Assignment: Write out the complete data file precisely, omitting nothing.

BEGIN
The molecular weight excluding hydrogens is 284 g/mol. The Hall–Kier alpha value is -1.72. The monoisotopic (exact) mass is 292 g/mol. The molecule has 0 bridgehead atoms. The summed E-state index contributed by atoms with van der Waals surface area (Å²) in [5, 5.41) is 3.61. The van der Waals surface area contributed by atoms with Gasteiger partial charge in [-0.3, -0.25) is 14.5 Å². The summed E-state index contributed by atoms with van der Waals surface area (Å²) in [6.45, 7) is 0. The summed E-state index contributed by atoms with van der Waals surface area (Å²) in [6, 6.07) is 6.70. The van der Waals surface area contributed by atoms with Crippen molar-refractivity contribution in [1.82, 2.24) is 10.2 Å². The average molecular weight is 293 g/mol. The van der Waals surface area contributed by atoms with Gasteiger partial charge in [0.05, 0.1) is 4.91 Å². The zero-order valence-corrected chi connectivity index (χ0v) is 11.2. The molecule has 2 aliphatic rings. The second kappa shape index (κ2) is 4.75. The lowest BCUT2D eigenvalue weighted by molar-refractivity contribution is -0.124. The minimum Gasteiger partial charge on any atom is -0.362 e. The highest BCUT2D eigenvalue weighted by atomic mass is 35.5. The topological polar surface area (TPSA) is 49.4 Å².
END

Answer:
The molecular weight excluding hydrogens is 284 g/mol. The Hall–Kier alpha value is -1.72. The monoisotopic (exact) mass is 292 g/mol. The molecule has 0 bridgehead atoms. The summed E-state index contributed by atoms with van der Waals surface area (Å²) in [5, 5.41) is 3.61. The van der Waals surface area contributed by atoms with Gasteiger partial charge in [-0.3, -0.25) is 14.5 Å². The summed E-state index contributed by atoms with van der Waals surface area (Å²) in [6.45, 7) is 0. The summed E-state index contributed by atoms with van der Waals surface area (Å²) in [6, 6.07) is 6.70. The van der Waals surface area contributed by atoms with Crippen molar-refractivity contribution in [1.82, 2.24) is 10.2 Å². The average molecular weight is 293 g/mol. The van der Waals surface area contributed by atoms with Gasteiger partial charge in [0.05, 0.1) is 4.91 Å². The zero-order valence-corrected chi connectivity index (χ0v) is 11.2. The molecule has 2 aliphatic rings. The second kappa shape index (κ2) is 4.75. The lowest BCUT2D eigenvalue weighted by molar-refractivity contribution is -0.124. The minimum Gasteiger partial charge on any atom is -0.362 e. The highest BCUT2D eigenvalue weighted by atomic mass is 35.5. The topological polar surface area (TPSA) is 49.4 Å².